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This guide is designed to highlight the basics of export control. Whether you are a new exporter investigating the possibility of exporting strategic goods, an overseas end-user, an academic or researcher affected by export controls or an NGO or legal firm seeking more information, then this is the place to get an overview of UK export controls.
Specifically this guide briefly addresses the following key questions that will be at the forefront of exporters minds:
Governments worldwide control the export of goods for various reasons depending on the nature and destinations of the proposed export. The export of strategic goods and technology (the specific remit of the ECO) are controlled because of various reasons including:
Export Controls are not unique to the UK. All countries should have an export control policy, legislation and enforcement mechanisms in one form or another. The UK has a well developed and coherent export control system which stems from EU and national UK legislation. Find out more about Legislation and Policy.
NOTE: The ECO is only concerned with strategic goods. If you are planning to export other categories of goods such arts, antiques, medicines or animal products then you should either consult the Export Controls not administered by ECO or access the International Trade area of the Business Link website (external link).
The answer as to whether you need an export licence will be determined by 4 factors - the nature of the goods due to be exported, the destination concerned, the ultimate end use of the goods and the licensability of trade activities.
The following checklist outlines the broad categories of goods which are likely to be controlled:
To establish if your goods are controlled the essential source of information is the UK Strategic Export Control Lists.
As the name indicates, this is a listing of all items for which a licence is required from the ECO. The Consolidated List is produced from seven lists which are found in various pieces of legislation. The UK Military List and the EU Dual-List from the bulk of the Consolidated List.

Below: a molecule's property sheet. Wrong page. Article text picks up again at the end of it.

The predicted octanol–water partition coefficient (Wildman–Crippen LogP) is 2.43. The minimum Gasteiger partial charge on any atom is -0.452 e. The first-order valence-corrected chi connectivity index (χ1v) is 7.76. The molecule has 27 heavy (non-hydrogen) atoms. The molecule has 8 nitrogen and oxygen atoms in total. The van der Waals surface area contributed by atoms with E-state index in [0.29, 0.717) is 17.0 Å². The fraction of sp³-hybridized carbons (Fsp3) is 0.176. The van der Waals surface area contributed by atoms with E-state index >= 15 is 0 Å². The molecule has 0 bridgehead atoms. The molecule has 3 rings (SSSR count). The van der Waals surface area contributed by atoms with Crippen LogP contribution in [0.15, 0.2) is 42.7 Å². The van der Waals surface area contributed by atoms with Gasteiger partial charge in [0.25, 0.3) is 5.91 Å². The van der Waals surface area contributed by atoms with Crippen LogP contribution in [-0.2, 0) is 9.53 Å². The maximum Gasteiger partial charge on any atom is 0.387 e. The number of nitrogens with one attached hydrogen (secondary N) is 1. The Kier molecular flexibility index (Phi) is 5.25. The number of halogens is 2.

Depending on your goods you need to consult the relevant list. You can either self-rate your goods or use the ECO's Rating Enquiry Service.
You will need a licence for ALL destinations (including EU countries) if:
You will need a licence for EXPORT OUTSIDE THE EU ONLY if:
Other items may well require a licence for destination countries that are subject to embargoes or sanctions. See details of Current Arms Embargoes and Other Restrictions.
If your goods are not listed on the Control Lists, you may still need a licence under so called End-Use Controls. This applies if the goods are likely to be sent to an end user where there are concerns about the possible use of the goods in a Weapons of Mass Destruction (WMD) programme. For example, cryogenic equipment could have a use in a nuclear weapons facility.
Also covered are components that are not designed for Military use but which are going into Military goods in an embargoed destination.
See guidance on WMD and Military End-Use Controls.
You may also need a licence if you are arranging or involved in the transfer of goods between two overseas countries. (This is known as "trafficking and brokering").
There are a variety of different types of licences that you may be able to use to export your goods. The main categories of licences are outlined briefly below: